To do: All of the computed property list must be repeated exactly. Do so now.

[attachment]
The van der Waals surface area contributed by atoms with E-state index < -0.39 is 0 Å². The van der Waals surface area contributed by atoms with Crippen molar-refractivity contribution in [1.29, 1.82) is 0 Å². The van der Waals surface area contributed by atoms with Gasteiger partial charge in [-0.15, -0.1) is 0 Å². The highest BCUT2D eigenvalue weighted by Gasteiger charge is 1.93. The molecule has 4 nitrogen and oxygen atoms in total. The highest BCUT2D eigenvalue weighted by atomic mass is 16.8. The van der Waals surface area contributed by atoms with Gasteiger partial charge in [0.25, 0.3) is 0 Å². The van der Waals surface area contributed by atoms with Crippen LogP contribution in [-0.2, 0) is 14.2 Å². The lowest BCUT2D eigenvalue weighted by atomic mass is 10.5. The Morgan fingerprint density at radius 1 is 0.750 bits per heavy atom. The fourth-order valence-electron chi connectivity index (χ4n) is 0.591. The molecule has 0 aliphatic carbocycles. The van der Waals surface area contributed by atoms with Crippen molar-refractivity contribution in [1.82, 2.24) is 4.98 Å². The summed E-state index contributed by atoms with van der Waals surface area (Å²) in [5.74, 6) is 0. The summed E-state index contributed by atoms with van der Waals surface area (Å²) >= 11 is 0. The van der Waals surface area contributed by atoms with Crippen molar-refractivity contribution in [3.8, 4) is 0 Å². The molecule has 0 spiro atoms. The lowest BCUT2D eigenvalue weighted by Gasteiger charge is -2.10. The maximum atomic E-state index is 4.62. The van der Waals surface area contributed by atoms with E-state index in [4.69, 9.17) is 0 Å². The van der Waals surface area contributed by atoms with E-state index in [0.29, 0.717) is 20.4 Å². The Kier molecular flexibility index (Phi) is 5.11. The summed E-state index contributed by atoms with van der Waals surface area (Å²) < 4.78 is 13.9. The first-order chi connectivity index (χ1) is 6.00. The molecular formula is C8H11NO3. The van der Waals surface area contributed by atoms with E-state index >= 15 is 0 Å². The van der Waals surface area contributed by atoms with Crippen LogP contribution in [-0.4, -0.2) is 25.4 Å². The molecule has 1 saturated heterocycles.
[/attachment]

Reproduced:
The van der Waals surface area contributed by atoms with E-state index < -0.39 is 0 Å². The van der Waals surface area contributed by atoms with Crippen molar-refractivity contribution in [1.29, 1.82) is 0 Å². The van der Waals surface area contributed by atoms with Gasteiger partial charge in [-0.15, -0.1) is 0 Å². The highest BCUT2D eigenvalue weighted by Gasteiger charge is 1.93. The molecule has 4 nitrogen and oxygen atoms in total. The highest BCUT2D eigenvalue weighted by atomic mass is 16.8. The van der Waals surface area contributed by atoms with Gasteiger partial charge in [0.25, 0.3) is 0 Å². The van der Waals surface area contributed by atoms with Crippen LogP contribution in [-0.2, 0) is 14.2 Å². The lowest BCUT2D eigenvalue weighted by atomic mass is 10.5. The Morgan fingerprint density at radius 1 is 0.750 bits per heavy atom. The fourth-order valence-electron chi connectivity index (χ4n) is 0.591. The molecule has 0 aliphatic carbocycles. The van der Waals surface area contributed by atoms with Crippen molar-refractivity contribution in [1.82, 2.24) is 4.98 Å². The summed E-state index contributed by atoms with van der Waals surface area (Å²) in [5.74, 6) is 0. The summed E-state index contributed by atoms with van der Waals surface area (Å²) >= 11 is 0. The van der Waals surface area contributed by atoms with Crippen molar-refractivity contribution in [3.8, 4) is 0 Å². The molecule has 0 spiro atoms. The lowest BCUT2D eigenvalue weighted by Gasteiger charge is -2.10. The maximum atomic E-state index is 4.62. The van der Waals surface area contributed by atoms with E-state index in [4.69, 9.17) is 0 Å². The van der Waals surface area contributed by atoms with E-state index in [0.29, 0.717) is 20.4 Å². The Kier molecular flexibility index (Phi) is 5.11. The summed E-state index contributed by atoms with van der Waals surface area (Å²) < 4.78 is 13.9. The first-order chi connectivity index (χ1) is 6.00. The molecular formula is C8H11NO3. The van der Waals surface area contributed by atoms with E-state index >= 15 is 0 Å². The van der Waals surface area contributed by atoms with Crippen LogP contribution in [-0.4, -0.2) is 25.4 Å². The molecule has 1 saturated heterocycles.